Tribune News Service
Amritsar, November 20
People working at commercial establishments, factories, private schools, big shops, malls, and other installations are happy that they will be covered under social security schemes like Employees Provident Fund and Employees Pension Scheme from the next year.
However, most of them were unaware of the law. The Union Government has passed the Wage Code Bill, 2019, which also defines all workers, including maids as employees. As per the Bill, any establishment employing 10 persons and above has to pay their employees EPF, EPS and gratuity.
Rajinder, a painter, said he had been painting houses for the past over 20 years but was not covered under any social security scheme. When asked about a law ensuring his minimum wage, he said he never heard of such a law. He said he worked under a contractor for many years but was never offered any scheme.
Raj Kumar, a mason, said he did not hear any of such schemes from his circle. He said he became contractor some years ago as he did not want to pay a 10 per cent commission from his daily wage to the contractor.
Des Raj, a skilled textile worker, said these laws were of no use to them as they were paid depending upon the meter of clothes weaved on power looms. He said the promised minimum wages and eight-hour working time were never implemented.
Focal Point Industries Association Chairman Kamal Dalmia said the law was anti-employer and discouraged entrepreneurs from employing more persons. For instance, an employee can file a criminal complaint against his employer even three years after leaving the firm. Earlier, the moratorium was for six months only.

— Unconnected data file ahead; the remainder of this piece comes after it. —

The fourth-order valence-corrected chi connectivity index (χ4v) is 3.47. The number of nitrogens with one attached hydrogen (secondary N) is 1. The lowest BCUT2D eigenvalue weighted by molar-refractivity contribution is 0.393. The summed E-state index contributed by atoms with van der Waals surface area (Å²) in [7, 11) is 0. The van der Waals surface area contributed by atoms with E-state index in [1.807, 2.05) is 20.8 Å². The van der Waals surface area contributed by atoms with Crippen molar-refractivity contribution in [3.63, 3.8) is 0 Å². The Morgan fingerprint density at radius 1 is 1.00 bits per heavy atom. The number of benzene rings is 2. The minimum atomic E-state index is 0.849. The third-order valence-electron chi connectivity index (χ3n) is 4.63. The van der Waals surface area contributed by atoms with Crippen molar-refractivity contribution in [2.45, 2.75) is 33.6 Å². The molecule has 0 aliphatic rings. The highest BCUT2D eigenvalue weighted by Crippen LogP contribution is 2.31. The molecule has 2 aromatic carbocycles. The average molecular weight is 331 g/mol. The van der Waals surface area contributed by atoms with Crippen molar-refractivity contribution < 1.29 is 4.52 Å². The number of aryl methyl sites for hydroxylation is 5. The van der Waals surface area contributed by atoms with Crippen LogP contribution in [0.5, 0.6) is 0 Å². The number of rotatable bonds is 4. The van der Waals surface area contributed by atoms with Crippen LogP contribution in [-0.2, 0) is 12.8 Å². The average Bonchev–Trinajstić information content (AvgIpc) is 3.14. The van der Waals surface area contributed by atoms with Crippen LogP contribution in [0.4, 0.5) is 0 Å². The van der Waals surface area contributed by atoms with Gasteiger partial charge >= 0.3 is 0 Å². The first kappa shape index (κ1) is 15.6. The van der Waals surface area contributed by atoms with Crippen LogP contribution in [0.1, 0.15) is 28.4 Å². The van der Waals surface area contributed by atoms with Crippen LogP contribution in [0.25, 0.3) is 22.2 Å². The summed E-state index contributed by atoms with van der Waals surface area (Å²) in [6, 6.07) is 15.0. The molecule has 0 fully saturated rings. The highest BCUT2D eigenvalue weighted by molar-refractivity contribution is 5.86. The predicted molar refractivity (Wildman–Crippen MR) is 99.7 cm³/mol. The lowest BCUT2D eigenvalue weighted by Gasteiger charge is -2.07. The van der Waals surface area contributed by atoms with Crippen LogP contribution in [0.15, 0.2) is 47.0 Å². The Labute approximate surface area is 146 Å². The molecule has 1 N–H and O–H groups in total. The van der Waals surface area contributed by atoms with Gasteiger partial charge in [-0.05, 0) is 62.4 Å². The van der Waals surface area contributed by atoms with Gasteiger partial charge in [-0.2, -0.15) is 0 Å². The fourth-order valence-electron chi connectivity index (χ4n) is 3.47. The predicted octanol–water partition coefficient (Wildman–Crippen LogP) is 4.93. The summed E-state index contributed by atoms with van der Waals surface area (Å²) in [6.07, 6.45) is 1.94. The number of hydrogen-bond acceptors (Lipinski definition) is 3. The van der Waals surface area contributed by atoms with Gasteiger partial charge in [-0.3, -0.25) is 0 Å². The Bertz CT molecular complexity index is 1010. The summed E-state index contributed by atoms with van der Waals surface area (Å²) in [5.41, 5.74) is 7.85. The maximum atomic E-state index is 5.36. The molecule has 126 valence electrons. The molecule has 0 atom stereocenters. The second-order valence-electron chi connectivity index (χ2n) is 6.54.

CL Maheshwari, an advocate, said the Wage Code Bill replaced four labour laws — the Payment of Wages Act, 1936; the Minimum Wages Act, 1948; the Payment of Bonus Act, 1965; and the Equal Remuneration Act, 1976.
He said the code would bring under its ambit even domestic workers but MNREGA workers would not be brought under it.
Amarjit Singh Asal, a labour leader, said these social security benefits were available to different categories of employees under various laws but were never given. Same will be the fate of this law. For instance, a majority of teachers of private schools contrary to the law were not covered under the social welfare schemes.
Moreover, he said it was not yet clear what would be the floor rate. As under the Code on Wages, the minimum wages in the states and the Centre cannot be below the floor rate. He questioned: “What will be the relevance of law if the floor rate is fixed below the prevalent wage.” A labour is getting Rs 400 per day and a mason Rs 500 per day wage.
In the textile sector, which is the second largest employment giving sector after agriculture in the district, workers are paid on a meter basis.
So, all labour unions, except one belonging to the BJP, will go on strike on January 8.
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